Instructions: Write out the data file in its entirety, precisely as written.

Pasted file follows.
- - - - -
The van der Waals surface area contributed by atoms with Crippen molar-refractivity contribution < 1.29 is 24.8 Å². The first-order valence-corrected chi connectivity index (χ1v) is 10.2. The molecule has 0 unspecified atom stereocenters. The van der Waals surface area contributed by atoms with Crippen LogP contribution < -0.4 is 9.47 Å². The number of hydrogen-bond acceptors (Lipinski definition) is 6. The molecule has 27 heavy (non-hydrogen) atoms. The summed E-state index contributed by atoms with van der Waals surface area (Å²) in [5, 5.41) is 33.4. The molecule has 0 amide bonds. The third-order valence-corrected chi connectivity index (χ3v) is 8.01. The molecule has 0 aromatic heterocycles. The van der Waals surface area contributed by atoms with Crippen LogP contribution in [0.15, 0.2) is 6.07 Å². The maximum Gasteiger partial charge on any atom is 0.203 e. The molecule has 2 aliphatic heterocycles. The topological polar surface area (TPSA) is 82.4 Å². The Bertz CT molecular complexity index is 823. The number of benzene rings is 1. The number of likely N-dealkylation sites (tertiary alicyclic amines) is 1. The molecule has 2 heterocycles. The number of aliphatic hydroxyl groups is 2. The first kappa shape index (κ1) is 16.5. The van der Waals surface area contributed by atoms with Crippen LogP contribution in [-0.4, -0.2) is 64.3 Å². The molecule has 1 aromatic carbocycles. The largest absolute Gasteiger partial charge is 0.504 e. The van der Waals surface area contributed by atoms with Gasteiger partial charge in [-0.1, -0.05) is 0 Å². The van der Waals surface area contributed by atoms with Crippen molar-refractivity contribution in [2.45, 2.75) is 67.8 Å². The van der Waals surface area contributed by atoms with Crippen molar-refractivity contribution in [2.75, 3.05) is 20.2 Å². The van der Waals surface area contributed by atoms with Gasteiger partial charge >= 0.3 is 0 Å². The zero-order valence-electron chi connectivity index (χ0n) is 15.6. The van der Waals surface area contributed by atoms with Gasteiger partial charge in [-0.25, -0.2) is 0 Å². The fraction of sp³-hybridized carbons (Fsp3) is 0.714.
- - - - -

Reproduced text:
The van der Waals surface area contributed by atoms with Crippen molar-refractivity contribution < 1.29 is 24.8 Å². The first-order valence-corrected chi connectivity index (χ1v) is 10.2. The molecule has 0 unspecified atom stereocenters. The van der Waals surface area contributed by atoms with Crippen LogP contribution < -0.4 is 9.47 Å². The number of hydrogen-bond acceptors (Lipinski definition) is 6. The molecule has 27 heavy (non-hydrogen) atoms. The summed E-state index contributed by atoms with van der Waals surface area (Å²) in [5, 5.41) is 33.4. The molecule has 0 amide bonds. The third-order valence-corrected chi connectivity index (χ3v) is 8.01. The molecule has 0 aromatic heterocycles. The van der Waals surface area contributed by atoms with Crippen LogP contribution in [0.15, 0.2) is 6.07 Å². The maximum Gasteiger partial charge on any atom is 0.203 e. The molecule has 2 aliphatic heterocycles. The topological polar surface area (TPSA) is 82.4 Å². The Bertz CT molecular complexity index is 823. The number of benzene rings is 1. The number of likely N-dealkylation sites (tertiary alicyclic amines) is 1. The molecule has 2 heterocycles. The number of aliphatic hydroxyl groups is 2. The first kappa shape index (κ1) is 16.5. The van der Waals surface area contributed by atoms with Crippen LogP contribution in [-0.4, -0.2) is 64.3 Å². The molecule has 1 aromatic carbocycles. The largest absolute Gasteiger partial charge is 0.504 e. The van der Waals surface area contributed by atoms with Gasteiger partial charge in [-0.1, -0.05) is 0 Å². The van der Waals surface area contributed by atoms with Crippen molar-refractivity contribution in [2.45, 2.75) is 67.8 Å². The van der Waals surface area contributed by atoms with Crippen molar-refractivity contribution in [2.75, 3.05) is 20.2 Å². The van der Waals surface area contributed by atoms with Gasteiger partial charge >= 0.3 is 0 Å². The zero-order valence-electron chi connectivity index (χ0n) is 15.6. The van der Waals surface area contributed by atoms with Gasteiger partial charge in [-0.25, -0.2) is 0 Å². The fraction of sp³-hybridized carbons (Fsp3) is 0.714.